This proposal is focused on integrating comparative genetics and molecular evolution with functional neurobiology as a means of generating a better understanding of human neuropsychiatric and addiction disorders and developing better animal disease models. This will concentrate initially on monoamine oxidase A (MAOA). MAOA has been associated with neuropsychiatric and addiction disorders including alcoholism, depression, and autism among others and is a target for widely prescribed anti-depression and anti-anxiety medications. MAOA is also hypothesized to have undergone positive selection in humans since the divergence from chimpanzees but harbors a regulatory polymorphism that is functionally homologous between humans, apes, and certain old-world monkey species. Understanding differences in MAOA function in humans may lead to better understandings of the causes of its associated neuropsychiatric disorders and allow for the development of more appropriate genetic models of these diseases in non-human primates. Here we propose to catalog the complete MAOA locus across primate species, including polymorphic variation in the more commonly used biomedical model species. We then propose to functionally investigate the consequences of these differences, as well as the functionality of ancestral sequences, in vitro. We will also assess the effects of polymorphic variation from non-human primates ex vivo and in vivo through measurement of mRNA levels and neurochemical concentrations in cerebrospinal fluid and neuroendocrine effects in blood plasma. Finally, we will integrate MAOA genotypes into existing alcohol self-administration studies in rhesus macaques to elucidate this genotype/phenotype relationship and develop better genetic models of alcohol use disorders. Through this work, a better understanding will be gained of the relevance of molecular evolution and comparative genetics to functional neuroscience and the study of human neuropsychiatric disease. Specifically, this work will elucidate if specific psychiatric disorders or symptoms are unique to humans resulting from human-specific genetic changes and the extent to which and ways that these psychiatric disorders and their treatment can be modeled in other organisms, particularly non-human primates. This will allow a better integration of the two fields and allow researchers to leverage the power of molecular evolution and comparative genetics to greater effect in studies of human disease going forward. It will also allow scientists to refine candidate gene analyses and better place into context animal models of neuropsychiatric disease.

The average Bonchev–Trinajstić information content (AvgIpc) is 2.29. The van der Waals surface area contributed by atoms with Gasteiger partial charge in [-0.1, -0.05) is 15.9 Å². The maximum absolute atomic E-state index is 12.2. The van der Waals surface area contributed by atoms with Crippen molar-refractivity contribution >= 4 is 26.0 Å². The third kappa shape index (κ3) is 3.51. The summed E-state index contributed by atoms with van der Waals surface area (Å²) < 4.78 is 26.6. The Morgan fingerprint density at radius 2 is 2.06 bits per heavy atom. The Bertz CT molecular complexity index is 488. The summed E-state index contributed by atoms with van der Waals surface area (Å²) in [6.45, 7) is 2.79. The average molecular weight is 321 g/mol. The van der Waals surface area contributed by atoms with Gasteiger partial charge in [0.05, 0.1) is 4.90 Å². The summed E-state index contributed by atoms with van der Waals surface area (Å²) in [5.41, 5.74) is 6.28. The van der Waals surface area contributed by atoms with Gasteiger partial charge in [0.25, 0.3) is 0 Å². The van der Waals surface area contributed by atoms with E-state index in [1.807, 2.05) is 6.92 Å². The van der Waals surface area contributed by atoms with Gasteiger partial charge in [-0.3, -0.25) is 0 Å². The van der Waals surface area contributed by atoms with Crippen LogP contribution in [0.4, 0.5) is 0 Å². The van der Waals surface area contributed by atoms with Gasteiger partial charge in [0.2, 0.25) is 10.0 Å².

The goal of this grant is to understand the functional genetic differences between humans and other primates at the monoamine oxidase a gene and to use this information to understand human neurobiology and behavior. We will identify the differences among primate species and test these differences for functional effects of gene expression and protein function before considering how they affect behaviors and neurochemical levels in the body. This work will allow us to better understand how the human brain works, what goes wrong in neuropsychiatric disorders and ways in which we might develop better animal models for studying human disease.
|Ogawa, Lisa M; Vallender, Eric J (2014) Evolutionary conservation in genes underlying human psychiatric disorders. Front Hum Neurosci 8:283|
|Vallender, Eric J (2014) Bringing non-human primate research into the post-genomic era: how monkeys are teaching us about elite controllers of HIV/AIDS. Genome Biol 15:507|
|Ward, Joshua M; Buslov, Alexander M; Vallender, Eric J (2014) Twinning and survivorship of captive common marmosets (Callithrix jacchus) and cotton-top tamarins (Saguinus oedipus). J Am Assoc Lab Anim Sci 53:7-11|
|Ogawa, Lisa M; Vallender, Eric J (2014) Genetic substructure in cynomolgus macaques (Macaca fascicularis) on the island of Mauritius. BMC Genomics 15:748|
|Goswami, Dharmendra B; Ogawa, Lisa M; Ward, Joshua M et al. (2013) Large-scale polymorphism discovery in macaque G-protein coupled receptors. BMC Genomics 14:703|
|Vallender, Eric J; Miller, Gregory M (2013) Nonhuman primate models in the genomic era: a paradigm shift. ILAR J 54:154-65|
|Vallender, Eric J (2013) How brains are built: genetics and evolution. Brain Behav Evol 81:71-3|
|Vallender, Eric J (2012) Genetic correlates of the evolving primate brain. Prog Brain Res 195:27-44|
|Sweeney, Carolyn G; Curran, Elizabeth; Westmoreland, Susan V et al. (2012) Quantitative molecular assessment of chimerism across tissues in marmosets and tamarins. BMC Genomics 13:98|
|Ward, Joshua M; Vallender, Eric J (2012) The resurgence and genetic implications of New World primates in biomedical research. Trends Genet 28:586-91|
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